This was initially tested, and proved to be true, in breast and ovarian cancers that commonly have a mutation in the breast cancer type 1 susceptibility (BRCA1) and breast cancer type 2 susceptibility (BRCA2) genes. It is believed that BRCA1/2-mutated tumors have a defective HR DNA repair pathway.
Research interest has been especially piqued in the use of PARP inhibitors to treat a particularly problematic form of breast cancer, triple-negative breast cancer (TNBC). TNBC displays clinical and pathological similarity to BRCA1/2- mutated breast cancers and has a very aggressive profile and poor prognosis.
PARP inhibitors also have significant potential for improving the efficacy of chemotherapeutic agents. These agents cause DNA damage, which can be repaired by PARP activity. Therefore, inhibiting PARP should increase the tumor cell-killing potential of chemotherapy. Research has shown that this is true only for certain types of chemotherapeutic agents, including alkylating agents such as temozolomide, and that the use of these combinations is limited by the risk of increased toxic side effects, particularly myelosuppression.
Iniparib was the first PARP inhibitor to reach phase III clinical development. It elicited a great deal of excitement in 2009 with the report of very promising phase II data in a particularly difficult-to-treat form of breast cancer, triple-negative breast cancer (TNBC). Disappointingly, iniparib has subsequently failed to prolong progression-free survival (PFS) or overall survival (OS) in phase III trials in patients with TNBC.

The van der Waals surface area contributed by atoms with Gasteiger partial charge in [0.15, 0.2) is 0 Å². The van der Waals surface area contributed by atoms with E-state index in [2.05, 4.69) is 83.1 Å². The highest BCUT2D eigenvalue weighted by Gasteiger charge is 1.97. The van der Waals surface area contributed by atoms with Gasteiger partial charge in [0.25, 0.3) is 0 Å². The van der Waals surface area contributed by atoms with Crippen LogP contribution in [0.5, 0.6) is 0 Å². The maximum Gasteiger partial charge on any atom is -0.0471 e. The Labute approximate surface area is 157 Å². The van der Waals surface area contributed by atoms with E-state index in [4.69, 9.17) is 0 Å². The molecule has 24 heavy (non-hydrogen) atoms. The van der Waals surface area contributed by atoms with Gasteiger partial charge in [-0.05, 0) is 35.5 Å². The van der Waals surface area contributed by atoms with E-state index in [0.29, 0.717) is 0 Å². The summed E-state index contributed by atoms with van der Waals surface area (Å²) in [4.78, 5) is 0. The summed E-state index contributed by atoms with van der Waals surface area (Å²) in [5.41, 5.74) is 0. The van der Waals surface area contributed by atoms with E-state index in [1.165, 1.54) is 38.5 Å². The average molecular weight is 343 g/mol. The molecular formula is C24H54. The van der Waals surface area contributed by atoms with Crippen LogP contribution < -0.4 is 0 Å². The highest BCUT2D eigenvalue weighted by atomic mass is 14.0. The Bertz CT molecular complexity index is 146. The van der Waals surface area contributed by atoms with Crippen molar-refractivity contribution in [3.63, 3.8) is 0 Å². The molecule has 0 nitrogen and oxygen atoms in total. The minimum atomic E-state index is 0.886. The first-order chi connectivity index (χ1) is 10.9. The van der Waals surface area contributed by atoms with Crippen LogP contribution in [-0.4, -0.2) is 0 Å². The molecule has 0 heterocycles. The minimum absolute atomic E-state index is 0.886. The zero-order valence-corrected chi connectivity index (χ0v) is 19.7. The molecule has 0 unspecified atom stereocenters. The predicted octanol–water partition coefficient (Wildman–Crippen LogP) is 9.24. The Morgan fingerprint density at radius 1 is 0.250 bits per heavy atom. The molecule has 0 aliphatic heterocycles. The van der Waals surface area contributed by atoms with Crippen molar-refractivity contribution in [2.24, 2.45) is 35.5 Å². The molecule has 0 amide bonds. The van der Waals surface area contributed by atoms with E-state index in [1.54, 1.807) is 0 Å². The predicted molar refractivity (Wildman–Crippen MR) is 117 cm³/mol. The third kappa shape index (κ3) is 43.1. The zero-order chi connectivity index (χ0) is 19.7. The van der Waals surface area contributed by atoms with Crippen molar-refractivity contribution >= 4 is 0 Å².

Sanofi is still pursuing iniparib development. A study in non-small cell lung cancer (NSCLC) is in phase III, and results are expected to be available soon (NCT01082549). Phase II trials also are ongoing in ovarian cancer (NCT01033292) and glioblastoma (NCT00687765).
Olaparib is AstraZeneca's contribution to the PARP inhibitor pool. Until recently, olaparib was being actively investigated in patients with serous ovarian cancer. Phase II trials demonstrated that olaparib improved median PFS by 8.4 months versus 4.8 months with placebo in this patient population. However, in December 2011, AstraZeneca announced that it would not be pursuing phase III trials, as interim analysis of the phase II data suggested that the PFS benefit was unlikely to translate into an OS benefit, and attempts to identify a suitable dosage for use in these studies had not been successful.
Olaparib is still undergoing phase I and II clinical testing in a variety of other indications, including recurrent ovarian or TNBC (NCT01116648), advanced NSCLC (NCT01562210), and glioblastoma (NCT01390571).
(ABT-888; Abbott Laboratories)